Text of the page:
Coming out on top of a legal dispute does not entitle Taylor Swift to fees paid. A California judge has ruled against the singer's petition.
Haters Gonna Hate
The move came following a lawsuit brought against Swift for her hit song "Shake It Off." Songwriters Sean Hall and Nathan Butler claimed she lifted the lyrics "playas gonna play" and "haters gonna hate" from their own song "Playas Gon' Play."
The track in question was written for girl group 3LW and released in 2001. Although not as massive a hit as "Shake It Off," which sold 9 million copies, the track featured on an album that was certified platinum, so it did sell more than a million copies and was reasonably well-known as a result.
Although U.S. District Judge Michael W. Fitzgerald ultimately ruled in Swift's favor, he also noted that copyright does indeed protect short phrases in certain instances. Fitzgerald argued that there is no blanket rule in relation to short phrases and copyright infringement.
The two men brought the suit against Swift back in September, suing her for $30 million. It was dismissed with prejudice on March 2, leading Swift herself to seek $75,000 in attorney's fees from the songwriters in question.
Fitzgerald denied the "Delicate" singer's request, and took a moment to point out that she shouldn't be so dismissive about claims she might be making against someone else someday.
"Be careful what you wish for. There are very few recording artists, if any, who have a greater interest than Ms. Swift in a robust regime of copyright law," he cautioned in his 10-page decision.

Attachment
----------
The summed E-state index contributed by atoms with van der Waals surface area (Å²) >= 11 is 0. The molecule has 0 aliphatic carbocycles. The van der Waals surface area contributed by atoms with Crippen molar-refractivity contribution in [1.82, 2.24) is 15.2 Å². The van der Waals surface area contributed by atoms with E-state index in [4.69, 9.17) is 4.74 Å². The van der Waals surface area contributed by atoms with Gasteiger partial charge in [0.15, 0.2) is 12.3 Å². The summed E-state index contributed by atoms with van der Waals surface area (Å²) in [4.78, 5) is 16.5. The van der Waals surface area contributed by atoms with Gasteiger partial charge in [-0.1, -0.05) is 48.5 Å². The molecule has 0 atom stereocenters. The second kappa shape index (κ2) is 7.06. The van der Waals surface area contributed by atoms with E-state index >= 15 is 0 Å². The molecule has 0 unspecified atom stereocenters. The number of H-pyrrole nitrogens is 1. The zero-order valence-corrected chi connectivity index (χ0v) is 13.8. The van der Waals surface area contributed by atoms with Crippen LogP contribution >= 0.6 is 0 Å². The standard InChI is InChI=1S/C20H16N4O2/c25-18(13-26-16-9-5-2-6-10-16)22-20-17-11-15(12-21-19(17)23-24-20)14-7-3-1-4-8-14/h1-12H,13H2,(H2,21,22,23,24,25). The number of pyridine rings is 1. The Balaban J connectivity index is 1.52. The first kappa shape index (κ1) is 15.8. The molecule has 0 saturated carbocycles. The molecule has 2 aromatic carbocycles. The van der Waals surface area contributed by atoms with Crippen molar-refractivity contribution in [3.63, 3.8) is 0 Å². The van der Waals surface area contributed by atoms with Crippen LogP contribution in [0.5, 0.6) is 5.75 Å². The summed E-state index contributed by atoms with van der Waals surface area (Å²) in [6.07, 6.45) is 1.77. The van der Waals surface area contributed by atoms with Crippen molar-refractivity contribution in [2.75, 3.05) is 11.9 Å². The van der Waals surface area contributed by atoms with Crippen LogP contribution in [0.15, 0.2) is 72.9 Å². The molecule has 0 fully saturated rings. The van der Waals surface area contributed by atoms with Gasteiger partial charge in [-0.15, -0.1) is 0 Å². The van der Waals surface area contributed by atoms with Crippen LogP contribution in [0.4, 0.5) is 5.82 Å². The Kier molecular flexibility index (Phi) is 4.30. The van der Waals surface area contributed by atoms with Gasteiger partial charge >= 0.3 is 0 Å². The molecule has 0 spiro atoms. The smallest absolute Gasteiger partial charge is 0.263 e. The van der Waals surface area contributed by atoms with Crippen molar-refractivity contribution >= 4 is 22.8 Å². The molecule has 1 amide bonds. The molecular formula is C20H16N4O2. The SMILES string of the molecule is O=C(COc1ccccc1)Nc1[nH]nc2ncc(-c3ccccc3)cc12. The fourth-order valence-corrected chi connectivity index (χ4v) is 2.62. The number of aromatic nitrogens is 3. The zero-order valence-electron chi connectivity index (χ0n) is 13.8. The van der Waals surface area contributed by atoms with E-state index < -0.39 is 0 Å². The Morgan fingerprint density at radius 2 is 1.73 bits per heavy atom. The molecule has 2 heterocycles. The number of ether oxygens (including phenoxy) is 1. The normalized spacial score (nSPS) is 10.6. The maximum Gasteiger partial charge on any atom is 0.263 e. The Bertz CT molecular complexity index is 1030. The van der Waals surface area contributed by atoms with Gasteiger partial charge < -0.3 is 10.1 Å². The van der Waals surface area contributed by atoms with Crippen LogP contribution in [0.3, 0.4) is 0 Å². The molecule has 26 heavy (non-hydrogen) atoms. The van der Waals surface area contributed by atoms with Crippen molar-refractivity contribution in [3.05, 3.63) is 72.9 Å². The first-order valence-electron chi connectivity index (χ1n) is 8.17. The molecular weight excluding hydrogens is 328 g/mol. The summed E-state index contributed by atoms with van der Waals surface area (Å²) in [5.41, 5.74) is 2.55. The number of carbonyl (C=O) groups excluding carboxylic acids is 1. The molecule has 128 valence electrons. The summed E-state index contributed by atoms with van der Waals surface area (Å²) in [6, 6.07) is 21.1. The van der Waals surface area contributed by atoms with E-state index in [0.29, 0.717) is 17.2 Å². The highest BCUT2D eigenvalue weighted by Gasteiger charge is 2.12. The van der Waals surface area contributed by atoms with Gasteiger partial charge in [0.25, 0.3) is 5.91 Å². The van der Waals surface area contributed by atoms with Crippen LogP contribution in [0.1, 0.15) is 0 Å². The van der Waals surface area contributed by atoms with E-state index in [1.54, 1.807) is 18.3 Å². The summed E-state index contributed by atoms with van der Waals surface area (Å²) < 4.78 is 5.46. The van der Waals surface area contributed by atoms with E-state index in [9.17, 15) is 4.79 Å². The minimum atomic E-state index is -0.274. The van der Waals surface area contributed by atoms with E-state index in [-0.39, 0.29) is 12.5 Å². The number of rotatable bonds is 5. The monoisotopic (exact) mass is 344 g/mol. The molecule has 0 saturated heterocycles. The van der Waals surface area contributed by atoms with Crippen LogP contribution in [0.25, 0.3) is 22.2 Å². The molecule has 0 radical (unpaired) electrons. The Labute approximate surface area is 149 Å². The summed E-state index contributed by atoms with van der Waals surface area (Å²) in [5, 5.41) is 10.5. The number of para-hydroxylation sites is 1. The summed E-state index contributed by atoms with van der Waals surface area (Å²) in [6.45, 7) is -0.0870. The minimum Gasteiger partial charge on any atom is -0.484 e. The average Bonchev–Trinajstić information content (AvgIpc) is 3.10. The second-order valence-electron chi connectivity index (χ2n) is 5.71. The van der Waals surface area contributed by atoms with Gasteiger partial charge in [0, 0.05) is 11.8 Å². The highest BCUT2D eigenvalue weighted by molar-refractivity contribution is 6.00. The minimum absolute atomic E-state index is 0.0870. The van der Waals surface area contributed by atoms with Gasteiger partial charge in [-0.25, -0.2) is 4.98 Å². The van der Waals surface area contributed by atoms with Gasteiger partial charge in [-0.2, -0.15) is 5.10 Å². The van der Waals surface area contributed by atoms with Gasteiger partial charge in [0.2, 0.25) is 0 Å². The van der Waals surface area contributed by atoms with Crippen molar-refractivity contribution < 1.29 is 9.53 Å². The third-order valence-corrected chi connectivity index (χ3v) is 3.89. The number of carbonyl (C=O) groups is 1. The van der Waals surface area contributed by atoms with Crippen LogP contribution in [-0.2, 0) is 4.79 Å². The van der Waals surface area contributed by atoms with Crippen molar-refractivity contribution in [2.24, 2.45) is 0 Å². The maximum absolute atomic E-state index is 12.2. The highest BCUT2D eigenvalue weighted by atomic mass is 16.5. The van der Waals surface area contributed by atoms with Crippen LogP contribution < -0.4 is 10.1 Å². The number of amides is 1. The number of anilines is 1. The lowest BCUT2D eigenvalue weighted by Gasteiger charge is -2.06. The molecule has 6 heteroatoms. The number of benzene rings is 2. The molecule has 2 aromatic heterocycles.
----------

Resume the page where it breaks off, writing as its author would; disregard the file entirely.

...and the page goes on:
The judge was also careful to note that the suit being brought against Swift wasn't all that crazy in the first place.
"There are at least colorable arguments on both sides," he advised.
Fitzgerald also pointed out that, in asking the plaintiffs to cover Swift's legal bills, she was going against the idea that creatives should be able to build on each other's work.
By demanding the plaintiffs pay her legal fees, Swift was setting a dangerous precedent against creative endeavors.
Not Buying It
Swift's team also tried to argue that they were claiming the fees as a deterrent to other future, frivolous lawsuits. The judge plainly dismissed this claim, in no uncertain terms.
"Put more bluntly, if the court's only choice were between awarding fees to defendants based on the complaint or fees to plaintiffs based on the motion, the court would without hesitation award the fees to plaintiffs," he said.
Fitzgerald also noted that Swift's legal bills were more reasonable for someone in her financial position. He pointed to the sales of "Shake It Off," and the hit album on which it features, 1989, stating that sales in excess of 10 million copies mean Swift and her team are more than capable of paying $75,000 in legal fees.
Swift is no stranger to the courtroom, having recently won a symbolic $1 after being sued by a radio DJ for slander. The singer claimed he grabbed her behind during a meet-and-greet. She asked for $1 in damages when he sued her and, when the case went to court, won out in the end.